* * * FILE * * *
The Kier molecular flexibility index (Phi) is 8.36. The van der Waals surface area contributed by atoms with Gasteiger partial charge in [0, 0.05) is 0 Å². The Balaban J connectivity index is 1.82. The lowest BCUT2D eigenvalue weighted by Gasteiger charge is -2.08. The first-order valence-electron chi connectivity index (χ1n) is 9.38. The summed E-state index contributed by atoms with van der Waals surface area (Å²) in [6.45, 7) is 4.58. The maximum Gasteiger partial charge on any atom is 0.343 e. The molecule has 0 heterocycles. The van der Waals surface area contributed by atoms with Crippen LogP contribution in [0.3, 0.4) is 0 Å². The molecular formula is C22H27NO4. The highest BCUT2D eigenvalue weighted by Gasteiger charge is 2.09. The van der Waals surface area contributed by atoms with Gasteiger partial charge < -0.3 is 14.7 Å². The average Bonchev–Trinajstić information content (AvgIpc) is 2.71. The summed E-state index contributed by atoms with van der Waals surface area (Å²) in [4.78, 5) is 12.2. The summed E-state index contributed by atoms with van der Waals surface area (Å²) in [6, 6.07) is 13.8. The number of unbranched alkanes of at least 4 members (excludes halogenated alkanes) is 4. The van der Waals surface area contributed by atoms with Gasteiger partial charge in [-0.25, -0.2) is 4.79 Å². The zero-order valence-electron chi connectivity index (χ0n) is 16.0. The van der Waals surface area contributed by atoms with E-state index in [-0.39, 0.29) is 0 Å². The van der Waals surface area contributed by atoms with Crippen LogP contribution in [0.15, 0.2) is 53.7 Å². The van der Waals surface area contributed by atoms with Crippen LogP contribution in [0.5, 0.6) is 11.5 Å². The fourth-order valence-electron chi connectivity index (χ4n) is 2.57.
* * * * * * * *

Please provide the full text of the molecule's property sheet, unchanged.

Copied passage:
The Kier molecular flexibility index (Phi) is 8.36. The van der Waals surface area contributed by atoms with Gasteiger partial charge in [0, 0.05) is 0 Å². The Balaban J connectivity index is 1.82. The lowest BCUT2D eigenvalue weighted by Gasteiger charge is -2.08. The first-order valence-electron chi connectivity index (χ1n) is 9.38. The summed E-state index contributed by atoms with van der Waals surface area (Å²) in [6.45, 7) is 4.58. The maximum Gasteiger partial charge on any atom is 0.343 e. The molecule has 0 heterocycles. The van der Waals surface area contributed by atoms with Crippen LogP contribution in [0.3, 0.4) is 0 Å². The molecular formula is C22H27NO4. The highest BCUT2D eigenvalue weighted by Gasteiger charge is 2.09. The van der Waals surface area contributed by atoms with Gasteiger partial charge < -0.3 is 14.7 Å². The average Bonchev–Trinajstić information content (AvgIpc) is 2.71. The summed E-state index contributed by atoms with van der Waals surface area (Å²) in [4.78, 5) is 12.2. The summed E-state index contributed by atoms with van der Waals surface area (Å²) in [6, 6.07) is 13.8. The number of unbranched alkanes of at least 4 members (excludes halogenated alkanes) is 4. The van der Waals surface area contributed by atoms with Gasteiger partial charge in [-0.25, -0.2) is 4.79 Å². The zero-order valence-electron chi connectivity index (χ0n) is 16.0. The van der Waals surface area contributed by atoms with E-state index in [-0.39, 0.29) is 0 Å². The van der Waals surface area contributed by atoms with Crippen LogP contribution in [0.15, 0.2) is 53.7 Å². The van der Waals surface area contributed by atoms with Crippen LogP contribution in [0.5, 0.6) is 11.5 Å². The fourth-order valence-electron chi connectivity index (χ4n) is 2.57.